Singh’s cross-examination is scheduled for 11 am. However, the defence team does not show up, and the court has no information why.
Judge Yadav goes about his day, hearing other cases.
At 3 pm finally, advocate Abhishek Ranjan, who mainly represents VHP leader Champat Rai Bansal, turns up and asks for the judge’s permission to examine the prosecution witness. After borrowing the prosecution’s set of documents, he begins questioning Singh.
“The defence deliberately begins the trial this late so that they can delay the proceedings,” prosecution lawyer R K Yadav, representing the CBI, laments. The judge does not react.
Standing at one end of a long raised platform before the judge, S P Singh answers Ranjan’s questions, which all begin with “Kya yeh kehna sahi hoga ki (would it be correct to say that)…?” Singh is expected to reply in a yes/no first, and then explain. The elaborate answer is to be then condensed, translated into legalese and dictated to the clerk by the defence lawyer himself.
Copies of the deposition are not public records and not attached to the verdict. Judges quote relevant paragraphs from the depositions to substantiate the conclusions that have been drawn.
It is by now 4 pm, and a court staff begins bringing piles of files for Judge Yadav to sign, who clears them even as he is trying to hear witnesses in the murder case as well as the Ayodhya case simultaneously. The files range from sanctioning leave of judges to allotting cases to them.
At regular intervals, CBI lawyer R K Yadav objects to the questions posed or the dictation. Judge Yadav continues to sign administrative files until the argument between the prosecutor and defence lawyers grows loud enough to demand his attention.
At 5 pm, the court rises for the day, with the cross-examination spilling over to the next day.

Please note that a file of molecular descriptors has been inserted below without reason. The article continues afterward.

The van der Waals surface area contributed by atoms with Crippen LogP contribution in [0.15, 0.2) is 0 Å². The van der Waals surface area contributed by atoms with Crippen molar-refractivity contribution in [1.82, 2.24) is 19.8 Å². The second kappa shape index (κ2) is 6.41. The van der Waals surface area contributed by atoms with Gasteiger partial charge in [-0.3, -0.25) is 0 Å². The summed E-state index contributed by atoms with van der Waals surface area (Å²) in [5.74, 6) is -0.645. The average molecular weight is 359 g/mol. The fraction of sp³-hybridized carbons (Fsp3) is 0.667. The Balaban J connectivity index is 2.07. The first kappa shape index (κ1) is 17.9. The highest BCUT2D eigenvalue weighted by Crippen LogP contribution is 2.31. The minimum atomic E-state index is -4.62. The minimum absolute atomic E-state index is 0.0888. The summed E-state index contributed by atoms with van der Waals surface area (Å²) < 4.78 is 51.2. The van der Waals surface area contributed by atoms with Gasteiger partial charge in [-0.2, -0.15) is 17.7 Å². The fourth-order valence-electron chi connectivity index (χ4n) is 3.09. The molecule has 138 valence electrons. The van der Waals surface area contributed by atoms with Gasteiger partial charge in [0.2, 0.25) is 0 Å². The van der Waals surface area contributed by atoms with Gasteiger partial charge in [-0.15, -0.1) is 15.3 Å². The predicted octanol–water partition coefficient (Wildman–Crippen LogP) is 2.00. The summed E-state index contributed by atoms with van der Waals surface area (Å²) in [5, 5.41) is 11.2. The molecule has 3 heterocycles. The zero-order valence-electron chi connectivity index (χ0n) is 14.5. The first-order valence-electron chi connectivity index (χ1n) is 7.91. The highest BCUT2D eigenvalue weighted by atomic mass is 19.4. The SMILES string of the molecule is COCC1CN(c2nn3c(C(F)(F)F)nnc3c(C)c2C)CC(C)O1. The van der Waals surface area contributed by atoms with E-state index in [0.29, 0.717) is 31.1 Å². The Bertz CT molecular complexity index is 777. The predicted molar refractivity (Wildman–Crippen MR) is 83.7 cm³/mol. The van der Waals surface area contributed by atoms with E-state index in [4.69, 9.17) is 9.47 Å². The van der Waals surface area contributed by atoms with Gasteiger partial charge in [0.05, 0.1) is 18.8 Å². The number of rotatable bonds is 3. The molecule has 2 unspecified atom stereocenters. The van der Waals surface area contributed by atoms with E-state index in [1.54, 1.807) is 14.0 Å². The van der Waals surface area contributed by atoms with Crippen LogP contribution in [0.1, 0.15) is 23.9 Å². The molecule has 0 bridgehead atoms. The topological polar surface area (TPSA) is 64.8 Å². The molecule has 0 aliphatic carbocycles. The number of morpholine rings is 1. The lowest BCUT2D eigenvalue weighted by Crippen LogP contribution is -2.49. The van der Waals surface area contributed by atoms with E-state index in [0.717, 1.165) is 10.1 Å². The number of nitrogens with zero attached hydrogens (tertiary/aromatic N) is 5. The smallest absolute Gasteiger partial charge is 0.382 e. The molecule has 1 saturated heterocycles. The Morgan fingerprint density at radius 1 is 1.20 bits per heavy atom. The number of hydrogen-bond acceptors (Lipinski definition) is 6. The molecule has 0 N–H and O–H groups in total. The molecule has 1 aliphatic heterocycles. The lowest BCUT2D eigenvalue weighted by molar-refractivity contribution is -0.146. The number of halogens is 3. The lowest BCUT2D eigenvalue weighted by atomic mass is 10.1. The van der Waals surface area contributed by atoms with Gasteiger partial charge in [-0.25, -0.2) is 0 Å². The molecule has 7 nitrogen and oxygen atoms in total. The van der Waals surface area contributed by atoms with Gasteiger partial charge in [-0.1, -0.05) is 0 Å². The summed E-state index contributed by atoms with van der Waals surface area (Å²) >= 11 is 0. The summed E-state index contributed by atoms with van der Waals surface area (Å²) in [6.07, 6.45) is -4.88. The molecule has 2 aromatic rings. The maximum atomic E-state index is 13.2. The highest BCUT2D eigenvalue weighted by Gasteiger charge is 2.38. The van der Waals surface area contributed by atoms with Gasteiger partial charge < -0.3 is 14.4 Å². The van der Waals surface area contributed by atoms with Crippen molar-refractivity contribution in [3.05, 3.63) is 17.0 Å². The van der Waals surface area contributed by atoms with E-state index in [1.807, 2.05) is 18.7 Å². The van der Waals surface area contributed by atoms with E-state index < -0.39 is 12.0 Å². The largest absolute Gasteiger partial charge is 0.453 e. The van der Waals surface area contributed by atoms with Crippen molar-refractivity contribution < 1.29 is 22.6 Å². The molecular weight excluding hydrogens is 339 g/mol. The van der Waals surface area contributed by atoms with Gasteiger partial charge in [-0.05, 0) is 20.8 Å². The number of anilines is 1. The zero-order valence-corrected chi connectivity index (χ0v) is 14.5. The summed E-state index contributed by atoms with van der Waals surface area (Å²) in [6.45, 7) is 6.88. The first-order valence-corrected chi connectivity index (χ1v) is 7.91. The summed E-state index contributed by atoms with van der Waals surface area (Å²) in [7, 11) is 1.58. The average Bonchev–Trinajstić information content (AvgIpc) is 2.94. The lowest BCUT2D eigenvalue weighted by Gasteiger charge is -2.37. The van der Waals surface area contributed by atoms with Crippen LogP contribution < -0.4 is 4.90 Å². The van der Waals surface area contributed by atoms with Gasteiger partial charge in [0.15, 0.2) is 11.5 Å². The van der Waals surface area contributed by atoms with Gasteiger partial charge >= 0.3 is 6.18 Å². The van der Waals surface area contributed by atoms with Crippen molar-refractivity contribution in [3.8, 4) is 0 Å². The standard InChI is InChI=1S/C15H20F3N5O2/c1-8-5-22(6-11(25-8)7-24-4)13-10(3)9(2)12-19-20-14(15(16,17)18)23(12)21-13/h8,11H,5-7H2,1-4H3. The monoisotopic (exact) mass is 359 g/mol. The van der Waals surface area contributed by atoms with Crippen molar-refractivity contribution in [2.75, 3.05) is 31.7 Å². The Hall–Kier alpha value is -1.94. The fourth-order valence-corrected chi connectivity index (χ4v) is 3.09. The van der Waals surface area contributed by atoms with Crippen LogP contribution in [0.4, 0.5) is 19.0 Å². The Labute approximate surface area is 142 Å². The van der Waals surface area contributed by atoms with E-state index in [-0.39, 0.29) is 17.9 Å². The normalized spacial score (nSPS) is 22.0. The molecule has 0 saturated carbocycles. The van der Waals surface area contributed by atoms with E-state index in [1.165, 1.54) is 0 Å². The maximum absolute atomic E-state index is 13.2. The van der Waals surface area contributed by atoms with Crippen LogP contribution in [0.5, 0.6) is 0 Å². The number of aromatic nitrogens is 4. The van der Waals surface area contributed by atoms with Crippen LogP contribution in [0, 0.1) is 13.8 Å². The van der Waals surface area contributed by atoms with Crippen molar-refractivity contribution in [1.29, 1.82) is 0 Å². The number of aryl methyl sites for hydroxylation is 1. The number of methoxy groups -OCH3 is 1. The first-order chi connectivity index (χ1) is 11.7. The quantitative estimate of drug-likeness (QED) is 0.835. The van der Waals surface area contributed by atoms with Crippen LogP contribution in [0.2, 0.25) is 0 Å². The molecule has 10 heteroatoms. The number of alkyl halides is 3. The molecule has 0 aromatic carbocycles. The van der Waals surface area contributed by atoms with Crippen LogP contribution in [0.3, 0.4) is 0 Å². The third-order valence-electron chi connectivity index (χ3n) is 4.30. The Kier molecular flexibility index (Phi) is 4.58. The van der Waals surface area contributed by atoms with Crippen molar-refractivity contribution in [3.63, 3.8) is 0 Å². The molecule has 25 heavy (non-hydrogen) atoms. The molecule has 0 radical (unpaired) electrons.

S P Singh would eventually take three days to record his testimony.
The criminal trial began in 1992. In the nearly three decades since, 134 witnesses as well as eight of the 48 accused have died, over a hundred witnesses are now “untraceable”, and 40 either too old or too sick to appear before the court to testify what they saw on December 6, 1992. In 2017, the CBI list had 1,026 prosecution witnesses, with only about 200 having deposed since the trial began in 1992.
Two years later, the number of prosecution witnesses examined by the court stands at 291, almost entirely journalists and police officers who investigated the case. About a month ago, the CBI moved an application saying it will not produce any further witnesses. So, now, at least 10 more witnesses are expected to be produced, before the court starts the examination of the accused.
So far, the accused, including Advani, have personally appeared before the court only when the charges were to be framed against them, in 2017. However, the hearing was not held on the court premises but in the conference room of a management college in Lucknow.
In the list of VIP accused, VHP leaders Giriraj Kishore and Ashok Singhal are among those dead, with the proceedings against them abated.
The defence’s main line of argument is that the then P V Narasimha Rao-led Congress government instructed the CBI to build a case against top BJP leaders and fabricate evidence for political gains.
For the 13 accused, lawyers K K Mishra and Mankeshwar Tripathi, apart from Abhishek Ranjan, appear. On paper, Ranjan represents VHP leader Bansal, but he cross-examines the witnesses on behalf of all the accused. “It’s the same case and the same arguments work for all the accused. There’s no need for many lawyers,” Ranjan says.